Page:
Using a Private Network to Access the Internet

This article does not deal with IPv6 but rather specifically the difficulties around the lack of scope in IPv4. IPv6 is a while off yet so these IPv4 woes and their solutions are still very current.

The Internet is an INTERlinked NETwork. In general terms, there are no computers in the Internet. It is made of network stuff - routers and switches. The computers and servers all live around the edges - and so do private networks. The Internet serves to connect them together.

So they can find each other across a network, each network connected device (computers and network gear) uses an "Internet Protocol (IP) address". This works in the same way as your house address but looks very different and is not human friendly. In the most commonly used form (IP version 4) there is a limit of about four and a quarter billion possible addresses. This might sound like a lot but with seven billion people on the planet and many more computing devices (including network components etc) it isn't that many. The clever chaps who designed IPv4 all those years ago realised there wouldn't be enough addresses to go round and so they made three groups of IP addresses (actually a few more than this but they are special purpose) that don't work across the Internet - these are called "Private Addresses" - nearly everything else is called a "Public Address" (ignore stuff like loopbacks etc...)

Most end-point users and systems access the Internet from a private network. Between the private network and the Internet is a "Gateway". This will be a firewall, proxy or router (or a combination of these) with a public IP address as well as a private address in your LAN which relays traffic back and forth between the Internet and the private network. This process allows many computers to access the Internet without each needing a public address and provides a good first defense against attack (worms and the like) because when properly configured it is not possible to target the machines on the network behind the gateway or even to discover the topography (a map) of it. The replies will come back to the gateway (since it made the request for you) but it will recognise the traffic and pass it to the original requester in the private LAN. If everything is working properly, you shouldn't even be aware of the gateway's existence.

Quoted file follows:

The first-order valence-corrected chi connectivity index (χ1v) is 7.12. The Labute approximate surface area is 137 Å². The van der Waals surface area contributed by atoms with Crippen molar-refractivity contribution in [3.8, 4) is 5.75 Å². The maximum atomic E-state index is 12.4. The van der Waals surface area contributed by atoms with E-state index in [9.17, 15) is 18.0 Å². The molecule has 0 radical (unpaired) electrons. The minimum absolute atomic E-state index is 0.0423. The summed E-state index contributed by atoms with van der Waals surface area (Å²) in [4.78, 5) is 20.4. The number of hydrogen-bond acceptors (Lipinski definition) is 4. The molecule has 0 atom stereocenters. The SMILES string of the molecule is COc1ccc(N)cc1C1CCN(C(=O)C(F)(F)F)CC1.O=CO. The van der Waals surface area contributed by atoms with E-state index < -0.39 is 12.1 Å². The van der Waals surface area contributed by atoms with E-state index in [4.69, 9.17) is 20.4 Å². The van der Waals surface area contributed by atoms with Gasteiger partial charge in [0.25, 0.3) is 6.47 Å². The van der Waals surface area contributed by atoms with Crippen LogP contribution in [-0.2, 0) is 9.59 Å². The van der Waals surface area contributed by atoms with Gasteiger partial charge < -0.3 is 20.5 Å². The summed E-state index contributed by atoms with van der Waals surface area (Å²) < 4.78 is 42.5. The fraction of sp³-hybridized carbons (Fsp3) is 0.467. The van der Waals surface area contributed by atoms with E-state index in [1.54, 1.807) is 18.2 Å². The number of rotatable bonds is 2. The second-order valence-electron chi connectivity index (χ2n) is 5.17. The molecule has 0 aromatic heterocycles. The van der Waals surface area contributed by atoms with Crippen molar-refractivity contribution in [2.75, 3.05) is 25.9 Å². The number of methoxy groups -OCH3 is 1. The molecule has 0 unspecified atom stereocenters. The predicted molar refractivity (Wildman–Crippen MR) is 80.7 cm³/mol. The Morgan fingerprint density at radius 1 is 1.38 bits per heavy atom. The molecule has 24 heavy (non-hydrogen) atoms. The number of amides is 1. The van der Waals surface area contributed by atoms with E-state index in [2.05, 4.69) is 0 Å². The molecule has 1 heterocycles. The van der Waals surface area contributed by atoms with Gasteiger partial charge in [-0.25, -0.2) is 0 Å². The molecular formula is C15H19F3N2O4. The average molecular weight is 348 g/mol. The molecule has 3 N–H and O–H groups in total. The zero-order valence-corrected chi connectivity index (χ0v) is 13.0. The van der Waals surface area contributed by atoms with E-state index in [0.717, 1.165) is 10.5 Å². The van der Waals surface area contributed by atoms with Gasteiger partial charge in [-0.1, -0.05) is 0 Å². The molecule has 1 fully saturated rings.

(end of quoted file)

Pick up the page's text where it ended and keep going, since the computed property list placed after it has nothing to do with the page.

The following image shows how private networks communicate with each other across the internet using gateways. Networks are usually shown as clouds in such diagrams - now you understand why "cloud computing" :o)

The three address ranges that can be used for private networks are:

  • Addresses starting 10.x.x.x - "Private Class A" giving 16 Million addresses intended for very large organisations and data centres.
  • Addresses starting - - "Private Class B" giving a million addresses intended for medium-to-large organisations and data centres.
  • Addresses starting - - "Private Class C" 65 thousand addresses often broken up as 256 networks of 256 addresses each. Intended for home or small-to-medium organisations.

(Generally you can ignore the legacy concept of "classes" of address, they have been superceded by the much more compact and flexible CIDR notation, but many people still refer to them as a quick way of indicating the size of a network.)